Haitian and international health officials are focusing on preventing the spread of cholera in Haiti as the number of fatalities and new cases of the disease continues to grow.
Haiti's health ministry says 303 people have died in the outbreak and more than 4,700 people are now being treated for the illness.
Officials say the vast majority of reported cases remain in central and northern Haiti.
The Pan American Health Organization and other international agencies are working with the health ministry to distribute treatments and help educate people on prevention practices.
In the capital, Port-au-Prince, aid groups have been distributing pamphlets and instructing residents of tent cities on hygiene and cholera prevention. Managers at one of the camps have agreed to establish a cholera treatment center there, in the event the outbreak reaches the capital.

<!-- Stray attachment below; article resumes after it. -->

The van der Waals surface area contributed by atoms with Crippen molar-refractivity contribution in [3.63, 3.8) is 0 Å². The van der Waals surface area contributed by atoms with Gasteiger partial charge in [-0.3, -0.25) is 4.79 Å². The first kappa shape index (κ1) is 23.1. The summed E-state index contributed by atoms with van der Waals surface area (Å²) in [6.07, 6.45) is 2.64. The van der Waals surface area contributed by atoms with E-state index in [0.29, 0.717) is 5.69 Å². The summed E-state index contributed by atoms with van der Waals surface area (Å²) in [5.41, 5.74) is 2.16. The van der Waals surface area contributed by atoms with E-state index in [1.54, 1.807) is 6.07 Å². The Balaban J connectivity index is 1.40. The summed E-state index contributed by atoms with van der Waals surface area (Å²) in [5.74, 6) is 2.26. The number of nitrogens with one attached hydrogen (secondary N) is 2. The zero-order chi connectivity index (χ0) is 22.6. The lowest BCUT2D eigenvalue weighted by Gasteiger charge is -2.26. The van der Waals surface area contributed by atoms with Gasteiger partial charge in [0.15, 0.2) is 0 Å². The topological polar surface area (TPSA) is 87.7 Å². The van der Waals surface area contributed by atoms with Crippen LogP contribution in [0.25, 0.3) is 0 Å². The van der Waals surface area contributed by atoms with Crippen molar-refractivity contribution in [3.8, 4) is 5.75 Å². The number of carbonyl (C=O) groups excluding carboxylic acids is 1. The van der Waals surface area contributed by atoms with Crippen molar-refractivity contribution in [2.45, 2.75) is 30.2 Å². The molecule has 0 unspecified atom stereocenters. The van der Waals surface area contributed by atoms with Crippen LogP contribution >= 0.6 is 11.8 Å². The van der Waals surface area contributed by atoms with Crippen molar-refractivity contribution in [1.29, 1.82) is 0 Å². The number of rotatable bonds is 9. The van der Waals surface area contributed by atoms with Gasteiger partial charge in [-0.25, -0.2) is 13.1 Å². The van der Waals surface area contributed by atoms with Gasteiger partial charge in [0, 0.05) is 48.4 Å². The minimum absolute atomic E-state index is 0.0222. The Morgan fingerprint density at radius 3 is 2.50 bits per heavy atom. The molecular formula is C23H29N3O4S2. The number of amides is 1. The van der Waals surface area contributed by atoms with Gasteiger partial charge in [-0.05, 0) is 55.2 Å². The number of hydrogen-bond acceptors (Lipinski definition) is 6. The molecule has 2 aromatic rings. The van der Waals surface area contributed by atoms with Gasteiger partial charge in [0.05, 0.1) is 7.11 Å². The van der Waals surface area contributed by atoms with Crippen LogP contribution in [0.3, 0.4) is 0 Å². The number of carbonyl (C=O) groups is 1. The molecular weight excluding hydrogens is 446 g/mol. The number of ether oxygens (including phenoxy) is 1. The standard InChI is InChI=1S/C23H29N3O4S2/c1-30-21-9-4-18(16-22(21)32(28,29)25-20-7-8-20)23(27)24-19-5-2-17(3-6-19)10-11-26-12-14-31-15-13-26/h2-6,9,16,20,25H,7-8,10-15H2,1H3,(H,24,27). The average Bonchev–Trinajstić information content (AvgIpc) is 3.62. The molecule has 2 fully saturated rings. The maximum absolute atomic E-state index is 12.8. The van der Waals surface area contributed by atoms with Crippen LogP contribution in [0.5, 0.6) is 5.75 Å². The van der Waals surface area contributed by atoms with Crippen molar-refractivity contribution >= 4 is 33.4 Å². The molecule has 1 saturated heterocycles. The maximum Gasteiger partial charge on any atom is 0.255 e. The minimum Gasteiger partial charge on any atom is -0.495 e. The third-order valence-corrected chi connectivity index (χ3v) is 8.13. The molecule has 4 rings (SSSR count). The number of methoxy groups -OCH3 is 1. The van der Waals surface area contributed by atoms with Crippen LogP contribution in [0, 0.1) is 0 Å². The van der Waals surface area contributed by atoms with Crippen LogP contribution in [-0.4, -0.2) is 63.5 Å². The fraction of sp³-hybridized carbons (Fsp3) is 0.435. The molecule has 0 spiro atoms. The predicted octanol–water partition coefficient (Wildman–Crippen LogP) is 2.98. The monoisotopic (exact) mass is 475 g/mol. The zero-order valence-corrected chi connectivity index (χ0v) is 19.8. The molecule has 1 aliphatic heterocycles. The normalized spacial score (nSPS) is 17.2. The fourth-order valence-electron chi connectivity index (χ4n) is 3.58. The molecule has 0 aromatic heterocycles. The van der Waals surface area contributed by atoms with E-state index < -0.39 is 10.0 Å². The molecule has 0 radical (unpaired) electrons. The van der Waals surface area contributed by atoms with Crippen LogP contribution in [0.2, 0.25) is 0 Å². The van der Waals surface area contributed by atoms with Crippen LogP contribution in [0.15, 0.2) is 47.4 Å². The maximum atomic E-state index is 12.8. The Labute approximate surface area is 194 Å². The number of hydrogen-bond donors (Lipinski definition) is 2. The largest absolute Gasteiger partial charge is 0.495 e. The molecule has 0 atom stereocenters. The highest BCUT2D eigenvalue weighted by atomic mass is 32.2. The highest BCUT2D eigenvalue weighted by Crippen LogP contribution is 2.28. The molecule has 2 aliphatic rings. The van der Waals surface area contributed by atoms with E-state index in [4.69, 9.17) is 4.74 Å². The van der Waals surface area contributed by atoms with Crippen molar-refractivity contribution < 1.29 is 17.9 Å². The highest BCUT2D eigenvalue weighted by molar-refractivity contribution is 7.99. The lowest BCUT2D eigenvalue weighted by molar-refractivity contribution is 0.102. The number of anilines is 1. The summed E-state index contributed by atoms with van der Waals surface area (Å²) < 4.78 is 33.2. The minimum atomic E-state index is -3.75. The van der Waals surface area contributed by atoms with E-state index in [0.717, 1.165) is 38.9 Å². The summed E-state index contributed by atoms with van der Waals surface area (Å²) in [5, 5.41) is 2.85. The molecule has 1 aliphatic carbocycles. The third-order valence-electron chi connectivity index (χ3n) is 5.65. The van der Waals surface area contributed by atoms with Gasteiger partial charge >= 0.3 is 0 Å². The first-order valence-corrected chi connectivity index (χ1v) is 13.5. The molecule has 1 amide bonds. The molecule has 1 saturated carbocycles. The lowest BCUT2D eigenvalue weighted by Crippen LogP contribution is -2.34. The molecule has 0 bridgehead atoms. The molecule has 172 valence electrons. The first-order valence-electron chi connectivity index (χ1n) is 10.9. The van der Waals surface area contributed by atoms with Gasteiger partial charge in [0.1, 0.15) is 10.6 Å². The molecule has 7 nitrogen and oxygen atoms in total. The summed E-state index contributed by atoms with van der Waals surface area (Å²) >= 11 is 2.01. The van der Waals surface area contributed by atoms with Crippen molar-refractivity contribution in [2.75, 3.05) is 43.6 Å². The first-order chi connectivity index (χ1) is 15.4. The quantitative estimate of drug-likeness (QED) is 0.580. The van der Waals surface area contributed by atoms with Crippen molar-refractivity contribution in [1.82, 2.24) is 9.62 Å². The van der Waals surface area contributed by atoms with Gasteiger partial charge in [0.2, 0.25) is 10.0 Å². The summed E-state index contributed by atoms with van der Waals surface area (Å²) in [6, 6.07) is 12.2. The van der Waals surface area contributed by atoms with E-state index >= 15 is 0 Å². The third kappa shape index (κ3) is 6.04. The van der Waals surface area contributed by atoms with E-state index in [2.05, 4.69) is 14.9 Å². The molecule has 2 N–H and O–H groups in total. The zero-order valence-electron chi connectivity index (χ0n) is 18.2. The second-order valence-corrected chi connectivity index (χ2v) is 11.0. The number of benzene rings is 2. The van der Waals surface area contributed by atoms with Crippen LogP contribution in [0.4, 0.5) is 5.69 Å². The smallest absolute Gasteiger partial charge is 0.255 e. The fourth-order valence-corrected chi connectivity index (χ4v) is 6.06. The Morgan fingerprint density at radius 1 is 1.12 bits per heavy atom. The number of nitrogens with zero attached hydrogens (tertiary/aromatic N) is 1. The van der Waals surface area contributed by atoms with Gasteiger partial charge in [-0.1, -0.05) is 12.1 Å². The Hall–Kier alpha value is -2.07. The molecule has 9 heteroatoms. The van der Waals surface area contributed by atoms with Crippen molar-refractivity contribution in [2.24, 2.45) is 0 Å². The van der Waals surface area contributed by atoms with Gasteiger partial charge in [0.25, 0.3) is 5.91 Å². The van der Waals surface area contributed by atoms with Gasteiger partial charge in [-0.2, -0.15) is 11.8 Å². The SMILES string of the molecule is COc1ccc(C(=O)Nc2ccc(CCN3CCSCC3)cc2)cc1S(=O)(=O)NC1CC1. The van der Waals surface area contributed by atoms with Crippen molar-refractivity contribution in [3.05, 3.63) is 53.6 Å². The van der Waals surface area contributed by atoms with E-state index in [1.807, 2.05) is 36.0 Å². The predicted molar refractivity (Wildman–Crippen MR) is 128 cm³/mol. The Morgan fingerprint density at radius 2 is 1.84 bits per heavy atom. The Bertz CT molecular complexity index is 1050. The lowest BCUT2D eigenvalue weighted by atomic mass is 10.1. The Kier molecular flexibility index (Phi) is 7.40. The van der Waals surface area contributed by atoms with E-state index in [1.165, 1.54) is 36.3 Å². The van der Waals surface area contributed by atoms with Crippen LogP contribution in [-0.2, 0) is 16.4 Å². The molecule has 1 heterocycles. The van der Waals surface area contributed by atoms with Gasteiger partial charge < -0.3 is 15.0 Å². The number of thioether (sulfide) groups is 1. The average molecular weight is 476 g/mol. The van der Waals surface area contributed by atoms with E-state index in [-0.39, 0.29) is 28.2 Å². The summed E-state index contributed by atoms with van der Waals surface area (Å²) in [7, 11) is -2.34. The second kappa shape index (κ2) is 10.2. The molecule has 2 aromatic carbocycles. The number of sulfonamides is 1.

Hundreds of thousands of survivors of January's massive earthquake are living in the crowded squalid camps.
Health officials are distributing dehydration salts, a simple oral treatment that has been shown to be effective in treating and preventing complications in 80 percent of cholera cases.
The deputy director of the Pan American Health Organization, Jon Andrus, told reporters Wednesday the epidemic has yet to peak and that it is difficult to determine when that might happen because of the number of under reported cases in remote areas.
Officials with the World Health Organization are providing powdered chlorine for water purification and testing water being distributed in the camps. The U.N. agency says the Haitian government has established a contingency plan to prevent the disease from spreading across the border into the Dominican Republic.
Cholera, a bacterial infection, is spread by ingesting contaminated food or water. The disease is treatable but can kill within hours without treatment.
Some information for this report was provided by AFP and Reuters.